Getting Help Steinway Support for Artists The Garritan Community Acknowledgements

MIDI Controls Rendering Audio Updates Upcoming Authorized Steinway Virtual Piano Models Other Products from Garritan Visit a Steinway Piano Showroom

61 62 62 63 63 64 64 65 66 66 66 68 68 69 69 69 70 70 71 71 71 71 73 73 74 74 79 80 80 81 83 85 87 88 89 90 93 95 95 95 96 96 97

A Guide to the Authorized Steinway Virtual Concert Gr and

Welcome to the Authorized Steinway® Virtual Model D Concert Grand Piano
Everyone familiar with music is aware of the legendary pianos created by Steinway & Sons. The Steinway Piano is “the piano by which all others are judged”. With a distinctive tone forged by over 150 years of craftsmanship, it is one of the great gifts to the world of music. When played, the Steinway comes to life with a sound that piano lovers describe as vibrantly warm, rich and beautiful. Steinway & Sons has long recognized the need for a virtual Steinway piano that would best reflect the beauty and complexity of the Steinway sound. And now, the sounds of the world’s greatest piano, the Steinway, can at last be played virtually with this new instrument, the Authorized Steinway Virtual Model D Concert Grand Piano. We are pleased and honored that Steinway & Sons has chosen Garritan to partner with for this technically challenging product, developed with care, excellence and craftsmanship worthy of the Steinway name. While we recognize that there is no replacement for the experience of playing a real Steinway piano live at the keyboard, we are still proud and delighted that there now is a software product that can faithfully capture the distinctive Steinway sound. Our aim in developing the Authorized Steinway Virtual Model D Concert Grand Piano was to design a virtual piano providing a rich set of features and authentic sound, capable of realizing a true and accurate piano performance, and built to meet the demanding expectations of the world’s leading studios. Additionally, we were committed to creating an instrument that would be easy to use and elegantly designed so that anyone could play it. It is our sincere hope that after getting a taste of the sound of a virtual Steinway piano, you will consider owning a real Steinway piano. A virtual Steinway Model D concert grand piano is at your fingertips, now, to explore. May you make great music with it that will enrich your musical horizons!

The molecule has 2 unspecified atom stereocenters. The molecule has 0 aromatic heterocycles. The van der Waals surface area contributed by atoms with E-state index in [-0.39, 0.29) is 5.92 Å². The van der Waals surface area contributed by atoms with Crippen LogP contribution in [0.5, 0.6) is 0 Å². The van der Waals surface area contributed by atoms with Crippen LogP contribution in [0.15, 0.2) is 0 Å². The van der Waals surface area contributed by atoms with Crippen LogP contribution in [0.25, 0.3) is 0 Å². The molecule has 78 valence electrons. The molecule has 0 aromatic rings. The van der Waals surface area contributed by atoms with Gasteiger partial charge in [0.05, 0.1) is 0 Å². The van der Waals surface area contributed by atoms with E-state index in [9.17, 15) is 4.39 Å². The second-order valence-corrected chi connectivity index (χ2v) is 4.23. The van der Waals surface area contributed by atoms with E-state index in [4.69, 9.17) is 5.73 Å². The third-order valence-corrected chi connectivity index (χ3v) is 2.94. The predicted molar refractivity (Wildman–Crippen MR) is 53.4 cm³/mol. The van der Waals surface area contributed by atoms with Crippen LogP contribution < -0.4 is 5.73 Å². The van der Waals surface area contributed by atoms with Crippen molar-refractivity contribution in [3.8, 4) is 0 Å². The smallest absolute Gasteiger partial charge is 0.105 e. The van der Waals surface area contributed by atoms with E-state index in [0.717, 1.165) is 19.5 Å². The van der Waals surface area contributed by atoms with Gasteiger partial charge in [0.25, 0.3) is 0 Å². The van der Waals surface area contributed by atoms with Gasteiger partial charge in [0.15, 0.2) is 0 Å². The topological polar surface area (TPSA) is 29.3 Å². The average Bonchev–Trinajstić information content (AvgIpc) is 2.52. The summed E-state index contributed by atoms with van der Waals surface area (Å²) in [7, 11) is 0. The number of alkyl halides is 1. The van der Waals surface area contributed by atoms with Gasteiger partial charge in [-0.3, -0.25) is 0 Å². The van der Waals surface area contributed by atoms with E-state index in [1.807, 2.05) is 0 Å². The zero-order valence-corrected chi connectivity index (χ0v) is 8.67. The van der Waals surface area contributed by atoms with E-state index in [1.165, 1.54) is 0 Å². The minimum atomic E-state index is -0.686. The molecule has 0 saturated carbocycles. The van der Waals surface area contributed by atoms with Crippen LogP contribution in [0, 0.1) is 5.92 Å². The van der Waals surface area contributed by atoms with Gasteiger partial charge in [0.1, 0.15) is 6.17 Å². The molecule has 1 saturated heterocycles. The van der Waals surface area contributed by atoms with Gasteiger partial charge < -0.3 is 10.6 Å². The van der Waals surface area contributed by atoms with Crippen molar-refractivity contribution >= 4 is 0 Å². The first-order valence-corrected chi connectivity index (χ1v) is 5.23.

Yours in music, 


A Guide to the Authorized Steinway Virtual Concert Gr and

Features of the Authorized Steinway Virtual Concert Grand Piano Quality • Created in partnership with Steinway & Sons • The very finest concert grand piano—the Steinway Model D • Recorded at the Troy Music Hall High-resolution state-of-the-art • Overseen by Steinway & Sons’ most accomplished master
technician digital recording for the utmost accuracy and audio fidelity Concert Grand hand-picked by Steinway

Choices • Close Audience Perspective for the Basic Edition • • • •
(Professional version has 5 perspectives) True pedaling including proportional sustain Chromatic sampling for each perspective Multiple dynamic levels sampled Mechanical noises (pedals and hammers)

Control • Specially tailored programming designed specifically to reproduce the • Aria Sample Player by Plogue Art et Technologies included • Unique virtuosity and versatility. Advanced programming • • • •
performance of a Steinway Model D concert grand piano

makes this a truly “playable” and responsive instrument Variety of temperaments to choose your tuning Proportional pedaling Sustain and sympathetic resonance Built-in Ambience and Convolution to control the acoustic environment • Universal platform, Windows XP/Vista/7 32 and 64 bit, OSX Intel 32 bit, Mac and PC, as a standalone program or as a plugin (VST, RTAS, and OS X Audio Units), and works with supported notation programs


What is the Authorized Steinway Virtual Concert Grand?